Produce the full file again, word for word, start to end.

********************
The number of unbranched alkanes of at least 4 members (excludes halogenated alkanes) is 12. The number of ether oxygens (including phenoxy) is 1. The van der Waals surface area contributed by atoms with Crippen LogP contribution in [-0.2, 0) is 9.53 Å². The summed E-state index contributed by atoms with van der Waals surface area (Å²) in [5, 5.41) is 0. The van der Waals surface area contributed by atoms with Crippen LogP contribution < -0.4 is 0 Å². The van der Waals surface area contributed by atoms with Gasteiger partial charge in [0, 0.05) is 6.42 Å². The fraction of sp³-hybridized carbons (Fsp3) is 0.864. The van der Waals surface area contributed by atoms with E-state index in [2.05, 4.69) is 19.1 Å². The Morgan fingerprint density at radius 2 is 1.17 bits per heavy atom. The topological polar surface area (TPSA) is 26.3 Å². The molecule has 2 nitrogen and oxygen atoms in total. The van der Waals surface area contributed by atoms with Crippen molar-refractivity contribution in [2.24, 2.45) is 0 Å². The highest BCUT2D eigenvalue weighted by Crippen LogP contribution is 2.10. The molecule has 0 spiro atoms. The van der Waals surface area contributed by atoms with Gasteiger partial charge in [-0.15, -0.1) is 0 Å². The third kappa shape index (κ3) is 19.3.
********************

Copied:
The number of unbranched alkanes of at least 4 members (excludes halogenated alkanes) is 12. The number of ether oxygens (including phenoxy) is 1. The van der Waals surface area contributed by atoms with Crippen LogP contribution in [-0.2, 0) is 9.53 Å². The summed E-state index contributed by atoms with van der Waals surface area (Å²) in [5, 5.41) is 0. The van der Waals surface area contributed by atoms with Crippen LogP contribution < -0.4 is 0 Å². The van der Waals surface area contributed by atoms with Gasteiger partial charge in [0, 0.05) is 6.42 Å². The fraction of sp³-hybridized carbons (Fsp3) is 0.864. The van der Waals surface area contributed by atoms with E-state index in [2.05, 4.69) is 19.1 Å². The Morgan fingerprint density at radius 2 is 1.17 bits per heavy atom. The topological polar surface area (TPSA) is 26.3 Å². The molecule has 2 nitrogen and oxygen atoms in total. The van der Waals surface area contributed by atoms with Crippen molar-refractivity contribution in [2.24, 2.45) is 0 Å². The highest BCUT2D eigenvalue weighted by Crippen LogP contribution is 2.10. The molecule has 0 spiro atoms. The van der Waals surface area contributed by atoms with Gasteiger partial charge in [-0.15, -0.1) is 0 Å². The third kappa shape index (κ3) is 19.3.